relative positioning -- Render the page exactly as your normally would. Once done, anything with relative positioning gets moved, relative to where it initially was. Nothing else is affected.

absolute positioning -- Removes the item from the page flow. Other things render as if this weren't there, i.e. they fill in the space that this item took up. They are now positioned absolutely to the nearest element with position: relative OR position: absolute set. In many cases this means they are positioned absolute to the body tag.

You then position things with top, right, bottom and left in CSS.

If something has absolute positioning set:

  • positioned relative to the top left of the page when using top and left. Positioned relative to the bottom right of the page when using bottom and right.

  • its width/height can be controlled with a combination of top / bottom or left / right, e.g.: top: 100px; bottom: 100px will make an item that is 100% - 200px of its parent's height (unless you specify a height too in which case top and height are used and bottom is ignored).

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Thanks for the explanation, though this doesn't cover floating (which seems to be mandatory to solve my incredibly complex use case of 'put things bext to each other'). Also, when you write "its width/eigth can be controller by a combination of top/bottom or left/right", do you still realize how absurd it sounds (although probably technically correct ?) –  phtrivier Jan 31 '12 at 9:26
The width/height thing isn't absurd, it's a different way of doing things. If you have a flexibly sized parent (e.g. the window) and want, for example, a footer bar that takes up 90% of the width you can write left: 5%; right: 5%; bottom: 0px; height: 50px;. You need JS to do the same thing if you're specifying width manually. And I avoid floats in every possible case and always suggest that other people do the same. –  zyklus Jan 31 '12 at 18:39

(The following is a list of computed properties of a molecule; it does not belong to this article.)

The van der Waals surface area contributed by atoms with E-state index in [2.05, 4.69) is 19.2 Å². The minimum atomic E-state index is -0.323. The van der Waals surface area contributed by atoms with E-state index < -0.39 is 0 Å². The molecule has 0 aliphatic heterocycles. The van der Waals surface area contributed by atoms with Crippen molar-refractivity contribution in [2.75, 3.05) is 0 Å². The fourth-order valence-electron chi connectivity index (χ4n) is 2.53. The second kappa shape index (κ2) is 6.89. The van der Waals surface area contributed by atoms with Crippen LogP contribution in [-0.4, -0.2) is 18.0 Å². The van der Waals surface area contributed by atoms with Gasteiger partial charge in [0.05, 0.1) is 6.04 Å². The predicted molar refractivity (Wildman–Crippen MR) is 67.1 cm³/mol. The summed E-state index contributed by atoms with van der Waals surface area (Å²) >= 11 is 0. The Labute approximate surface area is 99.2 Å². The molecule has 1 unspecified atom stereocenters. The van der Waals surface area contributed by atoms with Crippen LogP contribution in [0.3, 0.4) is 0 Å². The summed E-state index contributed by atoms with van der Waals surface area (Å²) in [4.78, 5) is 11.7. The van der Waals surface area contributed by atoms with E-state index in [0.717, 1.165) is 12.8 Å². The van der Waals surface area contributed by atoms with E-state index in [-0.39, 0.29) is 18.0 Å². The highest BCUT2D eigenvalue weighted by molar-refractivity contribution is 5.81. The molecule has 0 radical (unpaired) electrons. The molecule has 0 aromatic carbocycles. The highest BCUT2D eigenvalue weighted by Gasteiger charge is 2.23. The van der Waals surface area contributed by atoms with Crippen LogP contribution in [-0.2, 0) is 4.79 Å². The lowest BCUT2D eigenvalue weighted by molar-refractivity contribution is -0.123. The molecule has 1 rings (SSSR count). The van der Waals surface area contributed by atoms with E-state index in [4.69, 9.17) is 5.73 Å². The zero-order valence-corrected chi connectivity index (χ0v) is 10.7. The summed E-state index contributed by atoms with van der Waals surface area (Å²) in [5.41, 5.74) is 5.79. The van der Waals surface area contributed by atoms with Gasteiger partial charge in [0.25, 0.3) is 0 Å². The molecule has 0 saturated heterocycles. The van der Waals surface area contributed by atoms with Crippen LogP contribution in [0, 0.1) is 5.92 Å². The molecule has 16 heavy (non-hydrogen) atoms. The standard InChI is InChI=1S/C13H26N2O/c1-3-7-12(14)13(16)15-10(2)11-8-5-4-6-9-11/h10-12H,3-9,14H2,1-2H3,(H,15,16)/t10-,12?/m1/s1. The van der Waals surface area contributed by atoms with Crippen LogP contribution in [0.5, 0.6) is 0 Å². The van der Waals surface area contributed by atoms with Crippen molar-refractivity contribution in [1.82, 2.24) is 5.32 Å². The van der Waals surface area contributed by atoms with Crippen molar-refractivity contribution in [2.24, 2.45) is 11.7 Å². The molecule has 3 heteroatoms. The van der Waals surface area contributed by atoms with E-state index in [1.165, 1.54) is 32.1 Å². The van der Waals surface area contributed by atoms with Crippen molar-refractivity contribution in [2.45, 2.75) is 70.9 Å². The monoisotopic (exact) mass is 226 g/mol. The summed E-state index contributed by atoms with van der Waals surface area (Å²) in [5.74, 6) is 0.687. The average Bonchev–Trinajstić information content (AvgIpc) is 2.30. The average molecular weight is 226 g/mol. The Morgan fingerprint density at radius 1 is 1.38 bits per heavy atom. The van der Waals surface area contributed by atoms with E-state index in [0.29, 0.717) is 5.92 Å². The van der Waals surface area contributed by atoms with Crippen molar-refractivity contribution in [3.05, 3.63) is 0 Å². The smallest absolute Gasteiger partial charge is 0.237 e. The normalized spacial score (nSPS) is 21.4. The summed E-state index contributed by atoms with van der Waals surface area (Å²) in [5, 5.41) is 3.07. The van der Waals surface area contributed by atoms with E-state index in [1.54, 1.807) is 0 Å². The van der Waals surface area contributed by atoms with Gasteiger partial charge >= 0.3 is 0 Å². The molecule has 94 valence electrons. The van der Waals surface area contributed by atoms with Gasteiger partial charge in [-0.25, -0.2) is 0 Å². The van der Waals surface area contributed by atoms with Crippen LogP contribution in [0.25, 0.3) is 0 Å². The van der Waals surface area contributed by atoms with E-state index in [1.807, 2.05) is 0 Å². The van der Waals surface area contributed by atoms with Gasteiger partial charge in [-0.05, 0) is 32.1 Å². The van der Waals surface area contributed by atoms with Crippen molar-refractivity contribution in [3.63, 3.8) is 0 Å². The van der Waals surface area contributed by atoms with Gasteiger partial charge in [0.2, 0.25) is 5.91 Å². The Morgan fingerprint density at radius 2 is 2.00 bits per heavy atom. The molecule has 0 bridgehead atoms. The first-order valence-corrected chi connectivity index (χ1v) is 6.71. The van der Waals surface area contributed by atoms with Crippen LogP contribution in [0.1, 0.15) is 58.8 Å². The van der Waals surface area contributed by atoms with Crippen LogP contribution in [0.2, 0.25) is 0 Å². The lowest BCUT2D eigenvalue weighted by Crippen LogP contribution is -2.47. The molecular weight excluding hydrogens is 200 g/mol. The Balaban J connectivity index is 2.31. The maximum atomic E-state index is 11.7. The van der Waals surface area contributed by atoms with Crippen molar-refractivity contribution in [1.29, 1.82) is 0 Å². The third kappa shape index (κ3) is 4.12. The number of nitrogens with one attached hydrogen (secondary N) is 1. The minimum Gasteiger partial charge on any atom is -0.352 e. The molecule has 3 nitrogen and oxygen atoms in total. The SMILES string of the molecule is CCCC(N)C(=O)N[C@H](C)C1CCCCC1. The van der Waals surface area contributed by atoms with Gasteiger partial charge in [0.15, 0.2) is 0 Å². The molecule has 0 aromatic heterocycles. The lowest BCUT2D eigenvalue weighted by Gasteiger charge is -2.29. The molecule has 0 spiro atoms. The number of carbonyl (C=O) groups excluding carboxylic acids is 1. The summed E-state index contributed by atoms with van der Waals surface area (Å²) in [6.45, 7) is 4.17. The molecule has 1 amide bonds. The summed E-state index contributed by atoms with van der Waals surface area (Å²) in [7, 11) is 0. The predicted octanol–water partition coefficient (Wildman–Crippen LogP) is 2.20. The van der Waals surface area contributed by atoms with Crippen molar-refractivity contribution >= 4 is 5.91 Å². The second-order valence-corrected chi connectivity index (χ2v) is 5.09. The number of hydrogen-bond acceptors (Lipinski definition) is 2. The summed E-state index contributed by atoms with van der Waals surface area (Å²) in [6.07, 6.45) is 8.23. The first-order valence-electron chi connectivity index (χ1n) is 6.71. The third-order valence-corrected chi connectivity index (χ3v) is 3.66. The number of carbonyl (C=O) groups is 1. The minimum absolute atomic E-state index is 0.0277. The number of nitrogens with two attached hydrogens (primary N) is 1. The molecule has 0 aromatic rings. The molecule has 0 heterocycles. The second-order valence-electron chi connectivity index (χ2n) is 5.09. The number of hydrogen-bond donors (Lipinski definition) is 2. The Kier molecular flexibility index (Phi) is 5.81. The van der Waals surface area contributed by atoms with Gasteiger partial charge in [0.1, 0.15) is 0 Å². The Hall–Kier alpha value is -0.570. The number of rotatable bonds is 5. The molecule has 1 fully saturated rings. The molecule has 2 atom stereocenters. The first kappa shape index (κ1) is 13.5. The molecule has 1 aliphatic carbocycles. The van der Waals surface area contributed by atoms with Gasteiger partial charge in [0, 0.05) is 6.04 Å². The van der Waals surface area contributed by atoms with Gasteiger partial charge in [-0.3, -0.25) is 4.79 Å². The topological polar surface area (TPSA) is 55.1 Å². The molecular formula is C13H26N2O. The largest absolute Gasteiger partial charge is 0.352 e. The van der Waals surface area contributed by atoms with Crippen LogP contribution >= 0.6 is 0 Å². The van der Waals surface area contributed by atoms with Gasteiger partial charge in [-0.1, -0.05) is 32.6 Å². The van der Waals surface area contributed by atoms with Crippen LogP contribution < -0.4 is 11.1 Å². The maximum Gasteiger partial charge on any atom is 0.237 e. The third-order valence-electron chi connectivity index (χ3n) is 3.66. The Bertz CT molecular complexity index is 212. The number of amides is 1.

wait, is there a cleaner way to have a bunch of divs (of arbitrary, unknown width) sit one to the right of the other (as in, you know, "a line"), without 'floating all of them and adding a clear both at the end' ? I was under the impression that most grid frameworks were somehow doing this ... –  phtrivier Feb 1 '12 at 10:21
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There's more to the positioning that just the position property. You need to understand how floats work as well.



These two articles should get you going.

Read a bit on display properties as well, since they're likely to be one of the problematic areas in any given html/css.